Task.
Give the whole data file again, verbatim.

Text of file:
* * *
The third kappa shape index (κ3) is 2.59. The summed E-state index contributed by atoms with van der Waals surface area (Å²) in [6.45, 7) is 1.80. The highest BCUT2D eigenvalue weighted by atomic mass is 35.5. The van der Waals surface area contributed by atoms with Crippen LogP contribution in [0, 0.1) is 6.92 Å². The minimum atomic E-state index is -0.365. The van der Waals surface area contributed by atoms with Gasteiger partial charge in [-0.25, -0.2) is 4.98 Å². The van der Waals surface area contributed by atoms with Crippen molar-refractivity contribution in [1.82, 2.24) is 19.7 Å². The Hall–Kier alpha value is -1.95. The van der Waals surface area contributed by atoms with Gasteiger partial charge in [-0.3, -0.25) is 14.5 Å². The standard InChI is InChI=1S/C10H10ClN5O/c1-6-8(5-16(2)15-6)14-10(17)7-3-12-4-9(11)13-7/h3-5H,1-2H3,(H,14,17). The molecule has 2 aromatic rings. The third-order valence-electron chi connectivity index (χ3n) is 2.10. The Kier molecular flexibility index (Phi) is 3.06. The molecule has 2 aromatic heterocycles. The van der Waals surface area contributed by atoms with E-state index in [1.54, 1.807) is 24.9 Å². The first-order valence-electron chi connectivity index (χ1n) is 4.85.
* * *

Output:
The third kappa shape index (κ3) is 2.59. The summed E-state index contributed by atoms with van der Waals surface area (Å²) in [6.45, 7) is 1.80. The highest BCUT2D eigenvalue weighted by atomic mass is 35.5. The van der Waals surface area contributed by atoms with Crippen LogP contribution in [0, 0.1) is 6.92 Å². The minimum atomic E-state index is -0.365. The van der Waals surface area contributed by atoms with Gasteiger partial charge in [-0.25, -0.2) is 4.98 Å². The van der Waals surface area contributed by atoms with Crippen molar-refractivity contribution in [1.82, 2.24) is 19.7 Å². The Hall–Kier alpha value is -1.95. The van der Waals surface area contributed by atoms with Gasteiger partial charge in [-0.3, -0.25) is 14.5 Å². The standard InChI is InChI=1S/C10H10ClN5O/c1-6-8(5-16(2)15-6)14-10(17)7-3-12-4-9(11)13-7/h3-5H,1-2H3,(H,14,17). The molecule has 2 aromatic rings. The third-order valence-electron chi connectivity index (χ3n) is 2.10. The Kier molecular flexibility index (Phi) is 3.06. The molecule has 2 aromatic heterocycles. The van der Waals surface area contributed by atoms with E-state index in [1.54, 1.807) is 24.9 Å². The first-order valence-electron chi connectivity index (χ1n) is 4.85.